The transition into the race season is always a bit difficult. In our case, returning to the states from Chile to my family's home in Massachusetts was the first step of transitioning into race mode, a mandatory stop in and, judging by the piles of backed up paper mail and loose ends that awaited us on our return, a bit overdue. After a busy and cold 10 days at home of training, building race bikes and shuffling papers, Mary and I flew south to officially kick off our race season. The first stop was the Ultimate Dirt Challenge in Rincon, Puerto Rico, on March 31 then on to Venezuela on April 6 to attend the Pan American Continental Championships.
This year's edition of the Ulitmate Dirt Challenge more than lived up to our expectations for tropical weather, huge crowds and once again a fantastically organized and fun event. Mary and I have attended this race for the past three years, and it has become one of our favorites as well as our traditional season opener. The promoter, Doel Gonzales (www.ciclomundo.com), once again treated us better than necessary to get us back to be a part of this in this one of a kind event. This year, the race included a spectator friendly traffic snarling downhill (actually crossing the main road into town), a crowd pleasing dirt jumping exhibition, as well as a UCI category one ranked cross country event. Thousands of enthusiastic Puerto Rican spectators attended from all over the island to enjoy this unique and fun one day bike festival.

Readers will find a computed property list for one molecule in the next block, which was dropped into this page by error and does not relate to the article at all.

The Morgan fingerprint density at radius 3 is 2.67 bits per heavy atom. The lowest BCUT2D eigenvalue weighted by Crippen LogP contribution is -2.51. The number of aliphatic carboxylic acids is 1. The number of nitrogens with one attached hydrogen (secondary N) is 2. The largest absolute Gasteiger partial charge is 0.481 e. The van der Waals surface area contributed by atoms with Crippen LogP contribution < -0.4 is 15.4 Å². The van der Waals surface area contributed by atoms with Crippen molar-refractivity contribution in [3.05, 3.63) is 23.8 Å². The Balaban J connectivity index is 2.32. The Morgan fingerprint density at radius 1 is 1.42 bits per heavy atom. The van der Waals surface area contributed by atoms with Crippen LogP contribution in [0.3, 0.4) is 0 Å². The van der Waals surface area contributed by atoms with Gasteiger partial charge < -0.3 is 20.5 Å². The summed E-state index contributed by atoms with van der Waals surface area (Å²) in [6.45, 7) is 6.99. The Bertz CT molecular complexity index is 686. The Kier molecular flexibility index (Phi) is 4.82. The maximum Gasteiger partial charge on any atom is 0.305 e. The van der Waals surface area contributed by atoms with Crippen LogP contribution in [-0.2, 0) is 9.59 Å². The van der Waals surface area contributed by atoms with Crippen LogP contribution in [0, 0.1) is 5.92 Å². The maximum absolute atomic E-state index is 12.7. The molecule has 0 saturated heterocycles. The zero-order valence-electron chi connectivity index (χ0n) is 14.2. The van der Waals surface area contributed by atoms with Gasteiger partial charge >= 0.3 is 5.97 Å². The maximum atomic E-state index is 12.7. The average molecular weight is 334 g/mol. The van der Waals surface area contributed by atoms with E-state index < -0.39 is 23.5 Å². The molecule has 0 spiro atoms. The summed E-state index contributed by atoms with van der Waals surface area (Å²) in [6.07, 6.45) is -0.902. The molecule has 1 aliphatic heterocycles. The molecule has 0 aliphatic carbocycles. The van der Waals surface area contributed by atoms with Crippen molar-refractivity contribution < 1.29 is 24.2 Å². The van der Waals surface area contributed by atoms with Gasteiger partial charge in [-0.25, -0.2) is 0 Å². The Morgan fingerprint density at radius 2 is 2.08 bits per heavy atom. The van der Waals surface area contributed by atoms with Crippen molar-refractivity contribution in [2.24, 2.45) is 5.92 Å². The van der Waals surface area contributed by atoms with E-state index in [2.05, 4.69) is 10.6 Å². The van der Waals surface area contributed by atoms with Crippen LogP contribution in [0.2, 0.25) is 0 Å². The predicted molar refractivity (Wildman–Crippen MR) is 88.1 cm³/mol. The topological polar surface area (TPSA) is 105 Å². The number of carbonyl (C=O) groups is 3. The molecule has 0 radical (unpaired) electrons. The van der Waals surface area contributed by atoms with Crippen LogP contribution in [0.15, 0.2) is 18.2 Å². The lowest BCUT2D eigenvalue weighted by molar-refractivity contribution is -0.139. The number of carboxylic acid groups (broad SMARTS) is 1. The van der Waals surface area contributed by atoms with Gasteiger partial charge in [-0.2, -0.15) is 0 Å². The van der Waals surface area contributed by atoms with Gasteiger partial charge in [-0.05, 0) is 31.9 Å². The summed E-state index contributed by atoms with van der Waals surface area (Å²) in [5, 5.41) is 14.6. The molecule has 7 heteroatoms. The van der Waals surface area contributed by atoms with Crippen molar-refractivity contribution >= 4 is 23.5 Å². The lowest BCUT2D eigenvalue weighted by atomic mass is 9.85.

A tropical island is a great place to host an early spring mountain bike festival and the location in Rincon, Puerto Rico, (a premier surf spot) makes this one all the more alluring for us. Although the potential for a cross country course is limited by available land, it makes up for this with its uniqueness. The cross country track is a seven kilometer twisting ribbon jammed into a dense jungle-y patch of trees that surrounds a long retired nuclear power plant. Primarily singletrack, short stabby climbs and drops and the feeling of constantly being on a fast railing turn pretty much sum up the course. Glimpses of the blue Caribbean and the rustling of the shady palms helps to make this course one of our favorites. This year, the daily afternoon downpours splitting up the hot/humid sunny days had the track primed, fast and tacky as we have ever seen it.
Of course, the racing still hurt!!! All those long off season hours of specific training rides that are supposed to have you up to speed and ready to compete never really seem to match up to the intensity of the first race. Having learned this lesson before, we always try to get in a few training races as this one before some of the more important ones on the schedule.
The small women's field did not stop Mary from pushing her limits although she was able to ride away easily and take the win - averaging around 19 mph throughout the race and putting close to 30 minutes on the second place woman. She clearly made the most of her hard training effort as she continued her preparation for top race fitness in the soon upcoming World Cups.
Read the complete diary entry detailing Mike & Mary's adventures in both Puerto Rico and Venezuela.